workshops covered topics from non-violent direct action and group
facilitation to stories of success from environmental campaigns in the past, to plenary sessions on phasing out coal in Australia with peoples’ power. One session “A Just Transition” talked about making a socially just transition from coal-powered communities to a renewable economy in Australia (read blog post on the Climate Camp Australia website). Graham Brown, ex-coal worker and now climate change activist, talks about these issues, and how unions and the green movement can work together to create a path towards green jobs and a protected environment in this video on EngageMedia.

Stay tuned on the website for more from Climate Camp in the coming days…


Anti-G8 Solidarity Action in Singapore

Dear media networks and friends, please feel free to publish and forward this info.

is the 5th of July, International Day of Action Against the G8. In
solidarity with the planned mass demonstration in Sapporo and anti-G8
activists worldwide, we held a brief protest outside the Japanese
Embassy in Singapore.

As we gathered outside the gate, we were met with hostile reception
from the security guard on
duty, who threatened to call the police if we did not leave
immediately. Undeterred, we unfurled our banner and took pictures.
Later, when we asked to hand a collective letter to the Japanese
ambassador, the guard refused to cooperate. We were also stopped from
depositing the letter in the mailbox. One of us attempted to reason
with guard but he would not listen. In the end, we had to leave without
submitting the letter. We will try again on Monday.

The embassy must have been put on alert during the G8 summit, for
the guard appeared to have anticipated our actions. He was probably
told to refer anything peculiar to the police. Here, we lament the fact
that demonstrations are relatively uncommon and risky in Singapore.
Repressive laws require police approval for public gatherings of 4 or
more people. These laws are selectively enforced and used to quell

Photos of our protest can be found on this report –

Report on mass protest in Sapporo –

Our letter is reproduced below.

5th July 2008

Ambassador Makoto Yamanaka
Embassy of Japan in Singapore
16 Nassim Road
Singapore 238390

Dear Ambassador,

We are a group of Singaporeans who have been following the worrying
turn of events leading up to the 34th G8 summit in Hokkaido, Japan this

We express our alarm at recent news of foreign scholars, independent
journalists and media workers being detained at the airport and
subjected to long hours of questioning. Among those held and probed is
Ms Susan George, a well-known political scientist and writer on Third
World poverty critical of the G8.

There have been reports of intrusive searches conducted under the pretext of “anti-terror” measures.

Those approached by the authorities have been required to declare their
schedule in Japan, with details of activities for each and every day of
their stay. Some have had their visit cut short while others, such as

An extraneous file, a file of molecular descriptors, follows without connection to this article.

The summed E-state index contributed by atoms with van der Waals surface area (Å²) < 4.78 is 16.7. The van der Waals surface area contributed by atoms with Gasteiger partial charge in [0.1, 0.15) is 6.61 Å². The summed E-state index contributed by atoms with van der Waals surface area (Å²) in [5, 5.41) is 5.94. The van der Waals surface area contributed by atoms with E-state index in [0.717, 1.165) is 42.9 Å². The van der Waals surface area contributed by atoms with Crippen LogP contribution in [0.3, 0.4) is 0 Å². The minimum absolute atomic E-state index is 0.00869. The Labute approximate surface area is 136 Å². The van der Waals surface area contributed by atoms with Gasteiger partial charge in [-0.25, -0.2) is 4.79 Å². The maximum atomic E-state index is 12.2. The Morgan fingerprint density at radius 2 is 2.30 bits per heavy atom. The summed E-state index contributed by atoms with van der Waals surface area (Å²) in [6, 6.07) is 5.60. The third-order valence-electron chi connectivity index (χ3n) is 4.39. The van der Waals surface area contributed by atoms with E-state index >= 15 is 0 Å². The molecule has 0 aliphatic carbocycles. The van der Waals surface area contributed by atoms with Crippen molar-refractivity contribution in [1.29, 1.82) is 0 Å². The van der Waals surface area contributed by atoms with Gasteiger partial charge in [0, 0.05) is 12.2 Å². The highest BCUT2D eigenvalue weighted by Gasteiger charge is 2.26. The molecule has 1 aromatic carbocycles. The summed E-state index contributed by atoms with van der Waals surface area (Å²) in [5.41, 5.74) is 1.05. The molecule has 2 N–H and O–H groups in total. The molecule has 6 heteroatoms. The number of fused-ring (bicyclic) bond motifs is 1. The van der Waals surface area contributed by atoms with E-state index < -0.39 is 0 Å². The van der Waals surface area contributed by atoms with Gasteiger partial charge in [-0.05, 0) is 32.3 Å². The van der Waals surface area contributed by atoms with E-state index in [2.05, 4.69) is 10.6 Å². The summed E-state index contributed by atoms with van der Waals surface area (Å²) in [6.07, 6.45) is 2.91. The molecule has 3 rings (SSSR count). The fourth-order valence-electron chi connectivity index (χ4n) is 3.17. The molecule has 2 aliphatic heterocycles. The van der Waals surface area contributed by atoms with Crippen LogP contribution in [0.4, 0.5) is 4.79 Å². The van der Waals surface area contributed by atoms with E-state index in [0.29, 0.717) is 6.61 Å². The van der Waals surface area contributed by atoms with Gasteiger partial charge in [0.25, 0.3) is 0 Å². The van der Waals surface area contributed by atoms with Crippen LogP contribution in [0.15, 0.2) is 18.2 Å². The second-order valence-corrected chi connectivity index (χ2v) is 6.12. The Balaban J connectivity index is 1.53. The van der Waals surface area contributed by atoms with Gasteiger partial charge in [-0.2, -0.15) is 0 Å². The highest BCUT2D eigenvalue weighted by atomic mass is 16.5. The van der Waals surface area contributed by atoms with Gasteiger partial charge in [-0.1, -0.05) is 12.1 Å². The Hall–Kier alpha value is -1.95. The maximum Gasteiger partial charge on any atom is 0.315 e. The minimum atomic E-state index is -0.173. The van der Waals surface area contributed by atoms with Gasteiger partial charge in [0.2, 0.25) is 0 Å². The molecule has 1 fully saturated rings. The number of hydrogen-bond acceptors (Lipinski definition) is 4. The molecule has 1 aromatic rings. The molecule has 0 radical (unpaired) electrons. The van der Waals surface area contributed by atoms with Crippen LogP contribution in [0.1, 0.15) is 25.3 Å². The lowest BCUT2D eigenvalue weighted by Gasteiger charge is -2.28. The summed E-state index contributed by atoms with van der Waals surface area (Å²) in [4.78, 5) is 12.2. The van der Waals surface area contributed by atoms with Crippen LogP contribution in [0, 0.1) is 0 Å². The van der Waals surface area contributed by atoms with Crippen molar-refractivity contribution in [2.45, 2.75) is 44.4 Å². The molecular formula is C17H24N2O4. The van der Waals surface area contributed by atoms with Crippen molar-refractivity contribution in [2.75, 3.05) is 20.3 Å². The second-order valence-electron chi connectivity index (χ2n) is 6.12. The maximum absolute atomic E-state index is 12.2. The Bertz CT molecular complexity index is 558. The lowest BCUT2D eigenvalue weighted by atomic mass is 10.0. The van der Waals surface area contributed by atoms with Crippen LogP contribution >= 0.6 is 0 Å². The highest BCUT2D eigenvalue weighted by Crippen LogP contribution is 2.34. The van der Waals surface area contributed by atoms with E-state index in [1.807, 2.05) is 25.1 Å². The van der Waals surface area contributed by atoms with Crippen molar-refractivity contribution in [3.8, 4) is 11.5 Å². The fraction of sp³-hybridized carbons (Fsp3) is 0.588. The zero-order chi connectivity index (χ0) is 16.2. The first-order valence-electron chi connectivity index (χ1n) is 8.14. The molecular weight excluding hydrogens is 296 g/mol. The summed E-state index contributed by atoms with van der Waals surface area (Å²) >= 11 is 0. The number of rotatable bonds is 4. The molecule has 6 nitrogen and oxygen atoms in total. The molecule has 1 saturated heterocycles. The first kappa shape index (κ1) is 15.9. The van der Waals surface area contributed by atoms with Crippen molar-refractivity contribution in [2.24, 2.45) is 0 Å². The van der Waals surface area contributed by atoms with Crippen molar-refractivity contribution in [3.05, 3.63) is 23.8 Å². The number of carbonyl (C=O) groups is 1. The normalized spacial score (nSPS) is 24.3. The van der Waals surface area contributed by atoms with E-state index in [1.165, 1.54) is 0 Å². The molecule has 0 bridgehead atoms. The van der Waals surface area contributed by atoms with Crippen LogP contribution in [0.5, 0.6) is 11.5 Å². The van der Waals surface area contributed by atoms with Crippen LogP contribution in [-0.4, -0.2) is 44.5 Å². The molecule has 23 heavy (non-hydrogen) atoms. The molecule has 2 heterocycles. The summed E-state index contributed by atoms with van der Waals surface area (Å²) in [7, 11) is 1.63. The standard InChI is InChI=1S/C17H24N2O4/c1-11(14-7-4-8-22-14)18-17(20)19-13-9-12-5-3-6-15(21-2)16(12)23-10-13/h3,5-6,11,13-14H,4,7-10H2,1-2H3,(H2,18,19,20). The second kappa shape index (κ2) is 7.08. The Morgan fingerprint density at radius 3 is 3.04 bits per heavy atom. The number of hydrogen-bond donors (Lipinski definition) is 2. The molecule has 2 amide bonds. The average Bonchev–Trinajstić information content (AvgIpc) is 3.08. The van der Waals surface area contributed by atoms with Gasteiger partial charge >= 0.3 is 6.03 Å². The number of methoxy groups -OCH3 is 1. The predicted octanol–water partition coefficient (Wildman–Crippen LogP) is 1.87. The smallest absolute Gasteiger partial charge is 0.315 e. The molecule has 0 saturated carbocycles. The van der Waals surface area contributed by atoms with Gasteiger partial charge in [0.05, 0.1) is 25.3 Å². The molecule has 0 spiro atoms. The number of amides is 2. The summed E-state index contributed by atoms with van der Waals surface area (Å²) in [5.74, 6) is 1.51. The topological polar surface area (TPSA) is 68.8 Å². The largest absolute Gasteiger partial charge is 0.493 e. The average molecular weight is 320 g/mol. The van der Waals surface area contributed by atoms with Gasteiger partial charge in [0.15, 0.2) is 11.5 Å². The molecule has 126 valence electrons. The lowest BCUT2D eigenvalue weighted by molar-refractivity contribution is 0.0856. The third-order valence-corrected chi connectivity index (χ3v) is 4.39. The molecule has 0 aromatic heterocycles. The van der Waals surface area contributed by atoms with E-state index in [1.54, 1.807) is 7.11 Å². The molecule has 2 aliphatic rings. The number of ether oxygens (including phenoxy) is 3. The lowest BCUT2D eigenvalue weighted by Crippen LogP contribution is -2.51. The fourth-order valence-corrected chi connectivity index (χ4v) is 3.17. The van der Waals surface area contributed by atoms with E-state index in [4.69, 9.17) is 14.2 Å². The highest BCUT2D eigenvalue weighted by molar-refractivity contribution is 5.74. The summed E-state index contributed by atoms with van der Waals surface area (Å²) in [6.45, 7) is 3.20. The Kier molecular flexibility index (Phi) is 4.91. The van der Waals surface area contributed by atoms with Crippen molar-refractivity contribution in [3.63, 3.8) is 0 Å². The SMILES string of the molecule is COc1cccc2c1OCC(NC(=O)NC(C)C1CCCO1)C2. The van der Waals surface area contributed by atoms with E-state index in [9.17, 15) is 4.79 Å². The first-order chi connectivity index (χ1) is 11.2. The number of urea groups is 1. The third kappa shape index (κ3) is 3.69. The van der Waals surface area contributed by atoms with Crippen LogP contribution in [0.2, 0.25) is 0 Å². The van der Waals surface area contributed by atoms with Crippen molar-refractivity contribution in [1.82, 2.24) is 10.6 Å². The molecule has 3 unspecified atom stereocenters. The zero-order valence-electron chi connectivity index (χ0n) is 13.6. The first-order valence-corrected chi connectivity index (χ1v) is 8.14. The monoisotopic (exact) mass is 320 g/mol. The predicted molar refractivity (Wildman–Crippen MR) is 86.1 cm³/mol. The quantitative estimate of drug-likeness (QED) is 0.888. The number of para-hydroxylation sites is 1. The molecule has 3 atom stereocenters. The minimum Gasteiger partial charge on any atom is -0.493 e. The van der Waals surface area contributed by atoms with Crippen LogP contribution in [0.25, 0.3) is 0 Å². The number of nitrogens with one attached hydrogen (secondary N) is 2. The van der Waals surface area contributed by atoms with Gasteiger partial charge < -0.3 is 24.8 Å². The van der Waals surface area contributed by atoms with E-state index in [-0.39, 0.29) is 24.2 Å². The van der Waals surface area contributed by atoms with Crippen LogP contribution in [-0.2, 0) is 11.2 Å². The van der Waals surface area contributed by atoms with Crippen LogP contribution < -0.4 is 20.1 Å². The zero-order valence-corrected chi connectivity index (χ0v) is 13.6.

activists from the Korean Confederation of Trade Unions, have been
outright barred from entry into Japan.

We denounce these measures as they violate both the constitutional
rights of Japanese citizens and the human rights of foreigners entering
Japan. It worries us that the level of security this year will set new
precedents for future summits in a grim trend of increasing intolerance
towards mounting opposition.

Like many others, we see that the summit venue in Lake Toya was
deliberately chosen in order to avoid civil society, requiring time
consuming and expensive trips activists and demonstrators cannot
generally afford.

As you know, the G8 is an informal grouping of eight of the wealthiest industralised
nations. Decisions arrived at G8 meetings affect billions around the
world due to the group’s collective dominance of the world’s economy.
Yet member countries constitute only about 14% of the world’s
population, with Japan as populous Asia’s only representation and none
from Africa or Latin America.

This being the case, policies set into motion show a lack of proper
consideration of problems faced by the global south, with disastrous

G8 backed policies also generally favour the interests of transnational corporations over ordinary workers.

The reclusiveness, lack of representation, together with heightened police presence and security
measures at the summit this year, further adds to the already elitist
image of the G8. It appears to us as though G8 leaders are bunkering
down, seeking refuge more than ever when they should instead open up
and pay closer attention to criticism from the ground.

For the suppression of dissent with severe curbs on the right to
freedom of expression and assembly, Singapore has over the years
acquired a dismal reputation with human rights groups and professional
bodies such as Amnesty International and Reporters Without Borders.
Japan should avoid falling prey to the same authoritarian tendencies
which may one day result in a severe backlash.

We hope that you would communicate our views to the Japanese government. Thank you.

Yours sincerely,
A group of concerned Singaporeans

Chong Kai Xiong
Ilyas Imran
Rachel Zeng
V. Rajaram
Seelan Palay